'Home Is Not A Country' Imagines The Lives We Could Have Led
Home is Not a Country was absolutely a book I read for the title. It spoke to me as a third culture kid who has lived around the world, in constant search of what home could mean and how I could create it for myself. But it also felt like a love letter to anyone who has ever been an outsider, or searched to understand their history, no matter where they come from.
Nima is a first-generation Muslim teenager who feels caught between her life in America and her dreams of her homeland (which is unnamed, but hints at being Sudan). Having lost her father before she was born, Nima is preoccupied with the life she feels was taken from her. She can't help but think of her home country, and when she is bullied and called a terrorist in school, she tries to get as close to that old world as she can. Her story captures a familiar wistfulness for the places we come from but have never truly known. It's a tapestry of life in small moments, and the revelations we have about our pasts over time.
[Nima's] story captures a familiar wistfulness for the places we come from but have never truly known. It's a tapestry of life in small moments, and the revelations we have about our pasts over time.
Safia Elhillo wrote Home is Not a Country as a novel in verse, with poems that let you sink your toes into being 14, feeling invisible, and desperately wishing for another life. Nima feels a strong connection to the spirit world; she constantly thinks of Yasmeen, the name her father wanted to give her, and that she sees as representing a more graceful and confident version of herself. As Nima aches for her other half, she feels resentful towards the life she was given, and loses herself in the search for Yasmeen and the old world.
Growing up outside of my own country, the book felt endearingly familiar. Nima's story reminded me of my younger self, of how I also felt frustrated about not belonging to either world, investigated my family history for answers, and slowly realized that I couldn't change the life I was given — but I could choose to belong to myself and feel complete with who I am.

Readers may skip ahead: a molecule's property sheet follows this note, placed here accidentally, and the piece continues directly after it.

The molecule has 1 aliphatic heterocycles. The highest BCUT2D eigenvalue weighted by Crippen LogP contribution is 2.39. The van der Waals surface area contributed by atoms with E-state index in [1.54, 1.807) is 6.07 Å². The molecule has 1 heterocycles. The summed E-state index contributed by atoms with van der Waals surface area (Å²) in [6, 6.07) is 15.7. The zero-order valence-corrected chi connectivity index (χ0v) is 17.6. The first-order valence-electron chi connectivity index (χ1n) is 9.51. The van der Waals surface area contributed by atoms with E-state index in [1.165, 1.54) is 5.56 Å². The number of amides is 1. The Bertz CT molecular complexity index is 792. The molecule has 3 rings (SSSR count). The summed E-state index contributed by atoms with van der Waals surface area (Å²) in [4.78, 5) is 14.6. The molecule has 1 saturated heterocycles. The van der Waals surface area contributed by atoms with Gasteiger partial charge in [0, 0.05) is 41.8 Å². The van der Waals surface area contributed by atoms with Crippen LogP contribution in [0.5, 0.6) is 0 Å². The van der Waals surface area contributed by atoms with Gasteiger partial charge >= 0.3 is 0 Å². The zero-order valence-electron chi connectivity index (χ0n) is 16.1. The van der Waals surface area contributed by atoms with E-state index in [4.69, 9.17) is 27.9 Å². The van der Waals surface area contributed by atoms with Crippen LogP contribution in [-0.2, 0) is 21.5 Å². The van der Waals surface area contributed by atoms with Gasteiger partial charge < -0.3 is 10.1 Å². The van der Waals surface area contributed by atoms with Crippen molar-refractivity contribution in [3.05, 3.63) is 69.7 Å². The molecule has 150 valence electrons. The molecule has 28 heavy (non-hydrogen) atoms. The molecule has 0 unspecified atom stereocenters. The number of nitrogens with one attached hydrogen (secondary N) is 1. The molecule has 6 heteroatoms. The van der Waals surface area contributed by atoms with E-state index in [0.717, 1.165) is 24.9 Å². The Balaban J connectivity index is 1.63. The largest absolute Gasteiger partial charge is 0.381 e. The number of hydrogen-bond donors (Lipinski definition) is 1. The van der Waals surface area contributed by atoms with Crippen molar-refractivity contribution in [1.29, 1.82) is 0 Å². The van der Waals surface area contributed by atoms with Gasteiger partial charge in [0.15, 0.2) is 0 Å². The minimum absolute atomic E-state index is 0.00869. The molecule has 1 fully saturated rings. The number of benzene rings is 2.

It took me some time to get into the narrative, which slowly introduces the characters through vignettes from Nima's life. It felt like a poetry chapbook, collecting moments that seemed to be stuck in time, so I carefully savored every detail and observation. But then the story quickly changed tone, leaving me delighted by the adventure that unfolded and making me rush through the pages.
From the beginning, Elhillo introduces elements of magical realism that quickly take over the story, pulling the reader into a completely different world. They took me by surprise, as they revealed what would happen if Nima's dreams did come true. It helped me reflect on how, when we are young, we feel so certain that one decision or twist of fate would solve all our problems. But in reality, what we desire usually doesn't turn up in the way we expected it. Home is Not a Country felt most memorable because of how it explored this tension between our fascination with the what-ifs, and how they distract us from enjoying where we are right now.
More than anything, the book exquisitely captures how the questions about where we come from can take over our life. It's a portrait of perspective, which holds up a mirror to show that ultimately, we are telling our own stories, and we can choose to see them differently. With my eyes heavy from reading late into the night, I finished Home is Not a Country with the feeling of walking out of a movie theater into the sunshine, where the world feels brighter and inexplicably more hopeful than when you last left it.
Nayantara Dutta is a freelance writer, poet and strategist. You can find her @nayantaradutta.
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